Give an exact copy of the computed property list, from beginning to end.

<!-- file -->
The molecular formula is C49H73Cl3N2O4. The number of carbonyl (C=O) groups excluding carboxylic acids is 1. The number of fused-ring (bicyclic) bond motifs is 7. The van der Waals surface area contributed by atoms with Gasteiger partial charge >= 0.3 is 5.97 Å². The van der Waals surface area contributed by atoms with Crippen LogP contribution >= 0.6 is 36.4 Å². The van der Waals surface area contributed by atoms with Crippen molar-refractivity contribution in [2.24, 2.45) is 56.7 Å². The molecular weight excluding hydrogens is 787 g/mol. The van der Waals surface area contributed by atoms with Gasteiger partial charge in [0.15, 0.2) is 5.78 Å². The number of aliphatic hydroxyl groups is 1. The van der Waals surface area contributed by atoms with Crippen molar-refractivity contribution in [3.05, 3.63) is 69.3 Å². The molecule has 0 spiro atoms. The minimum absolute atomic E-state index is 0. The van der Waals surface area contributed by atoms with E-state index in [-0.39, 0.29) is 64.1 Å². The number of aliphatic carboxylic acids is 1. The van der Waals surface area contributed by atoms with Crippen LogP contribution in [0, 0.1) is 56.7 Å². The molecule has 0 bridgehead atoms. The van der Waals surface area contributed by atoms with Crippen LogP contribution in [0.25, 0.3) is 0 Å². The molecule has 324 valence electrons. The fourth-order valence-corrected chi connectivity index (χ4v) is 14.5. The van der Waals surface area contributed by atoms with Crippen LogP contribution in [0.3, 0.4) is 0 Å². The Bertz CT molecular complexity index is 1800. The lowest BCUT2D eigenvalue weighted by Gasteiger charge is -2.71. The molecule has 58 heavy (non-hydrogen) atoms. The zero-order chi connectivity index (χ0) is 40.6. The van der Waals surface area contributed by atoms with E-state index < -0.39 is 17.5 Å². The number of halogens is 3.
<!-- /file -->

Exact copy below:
The molecular formula is C49H73Cl3N2O4. The number of carbonyl (C=O) groups excluding carboxylic acids is 1. The number of fused-ring (bicyclic) bond motifs is 7. The van der Waals surface area contributed by atoms with Gasteiger partial charge >= 0.3 is 5.97 Å². The van der Waals surface area contributed by atoms with Crippen LogP contribution >= 0.6 is 36.4 Å². The van der Waals surface area contributed by atoms with Crippen molar-refractivity contribution in [2.24, 2.45) is 56.7 Å². The molecular weight excluding hydrogens is 787 g/mol. The van der Waals surface area contributed by atoms with Gasteiger partial charge in [0.15, 0.2) is 5.78 Å². The number of aliphatic hydroxyl groups is 1. The van der Waals surface area contributed by atoms with Crippen molar-refractivity contribution in [3.05, 3.63) is 69.3 Å². The molecule has 0 spiro atoms. The minimum absolute atomic E-state index is 0. The van der Waals surface area contributed by atoms with E-state index in [-0.39, 0.29) is 64.1 Å². The number of aliphatic carboxylic acids is 1. The van der Waals surface area contributed by atoms with Crippen LogP contribution in [0, 0.1) is 56.7 Å². The molecule has 0 bridgehead atoms. The van der Waals surface area contributed by atoms with Crippen LogP contribution in [0.25, 0.3) is 0 Å². The molecule has 324 valence electrons. The fourth-order valence-corrected chi connectivity index (χ4v) is 14.5. The van der Waals surface area contributed by atoms with Crippen LogP contribution in [0.3, 0.4) is 0 Å². The Bertz CT molecular complexity index is 1800. The lowest BCUT2D eigenvalue weighted by Gasteiger charge is -2.71. The molecule has 58 heavy (non-hydrogen) atoms. The zero-order chi connectivity index (χ0) is 40.6. The van der Waals surface area contributed by atoms with E-state index < -0.39 is 17.5 Å². The number of halogens is 3.